Weather patterns have flip-flopped on a virtually monthly basis since summer. Farmers and ranchers have seen an unusually cool August this year, followed by a warmer-than-normal September. A cool October led into a surprisingly warm November, and then a cooler December.

The Pacific weather patterns are transitioning to stronger El Nino conditions, while the lack of solar radiation is providing stronger cooling.

Simply put, the two are taking turns controlling our weather.

"It has taken on a peculiar timing that is about every four weeks, and it comes right about the time we pull that next page off of our calendar," Osborne says. "It sets up a thermal imbalance in the atmosphere, and it can only last for certain amount of time before it has to change."


These cycles begin with one or the other dominating the weather, as El Nino did in November, evidenced by record-high temperatures. The colder weather then took its turn in the first week in December, changing rain to snow and dropping the temperatures from 35 degrees to 2 degrees below zero in seven days.

Osborne thinks the weather will continue to cycle this way into the new year.

"We're going to see ourselves transition out of this cold probably a little bit before New Year's," he says. "You can almost set your weather, based upon your calendar, at this point."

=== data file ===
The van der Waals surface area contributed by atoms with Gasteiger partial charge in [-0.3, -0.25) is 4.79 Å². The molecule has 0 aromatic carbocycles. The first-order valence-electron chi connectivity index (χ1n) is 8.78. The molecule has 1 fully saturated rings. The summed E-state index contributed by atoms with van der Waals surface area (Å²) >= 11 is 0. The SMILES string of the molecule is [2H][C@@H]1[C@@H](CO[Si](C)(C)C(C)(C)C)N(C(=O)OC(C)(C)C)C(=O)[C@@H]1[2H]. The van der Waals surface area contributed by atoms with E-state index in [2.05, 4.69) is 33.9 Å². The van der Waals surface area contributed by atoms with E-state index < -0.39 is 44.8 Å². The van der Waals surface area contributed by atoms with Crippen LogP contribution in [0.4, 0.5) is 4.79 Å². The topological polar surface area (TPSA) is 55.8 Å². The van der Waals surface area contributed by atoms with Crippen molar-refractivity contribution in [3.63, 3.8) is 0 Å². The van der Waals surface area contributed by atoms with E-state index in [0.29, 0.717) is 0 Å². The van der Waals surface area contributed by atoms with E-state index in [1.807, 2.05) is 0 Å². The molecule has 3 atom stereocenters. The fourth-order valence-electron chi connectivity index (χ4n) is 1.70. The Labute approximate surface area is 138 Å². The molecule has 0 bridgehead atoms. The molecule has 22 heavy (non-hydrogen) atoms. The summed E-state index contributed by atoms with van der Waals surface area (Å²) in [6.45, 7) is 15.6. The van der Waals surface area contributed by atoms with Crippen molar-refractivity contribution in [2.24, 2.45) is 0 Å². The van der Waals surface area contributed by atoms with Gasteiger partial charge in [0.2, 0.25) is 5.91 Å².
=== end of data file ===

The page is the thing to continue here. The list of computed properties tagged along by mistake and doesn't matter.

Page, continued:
As El Nino reasserts itself, January weather may provide another surprise.

"It is possible that January may set a record for warmth," Osborne says. "We could see a lot of the snow disappearing in January."

He says this monthly cycling should continue into next spring.

2010 outlook

According to Osborne's weather models, the outlook for the 2010 growing season will be marked by general warming.


"We are going to see some significant impacts with El Nino as we go through the rest of this year," he says. "Once we come out of the present 30-day cycle we are in . . . we will start to feel the effects of this El Nino situation, and we're going to start to see a significant increase in temperatures."

He expects to see below normal snowfall for the 2010 portion of winter, followed by a potential for a late March to early April storm period, likely to hit in the form of "a blizzard or two," he says.

As spring progresses, he expects that precipitation will pick up and stretch spring rains out into early summer.

"I think excessive rainfall could be common across the Northern Plains, so we're looking for above normal precipitation from mid-May through probably early July," he says.

By that time, the El Nino conditions should be fading, but as the sunspot activity -- by then on the upswing -- increases, temperatures should continue to trend upwards, he says.

"After that, we do expect that our precipitation is going to be near normal to maybe slightly below normal precipitation, for the latter part of July and into August."

As summer turns into autumn, Osborne expects above-normal precipitation and above normal temperatures to settle in for the fall.

He says, after that, the long-term effects of increasing sunspot activity should begin to make themselves felt.


"We would expect to see a corresponding warming of the atmosphere, gradually, over the next few years, reaching a peak around the year 2013 or 2014," he says.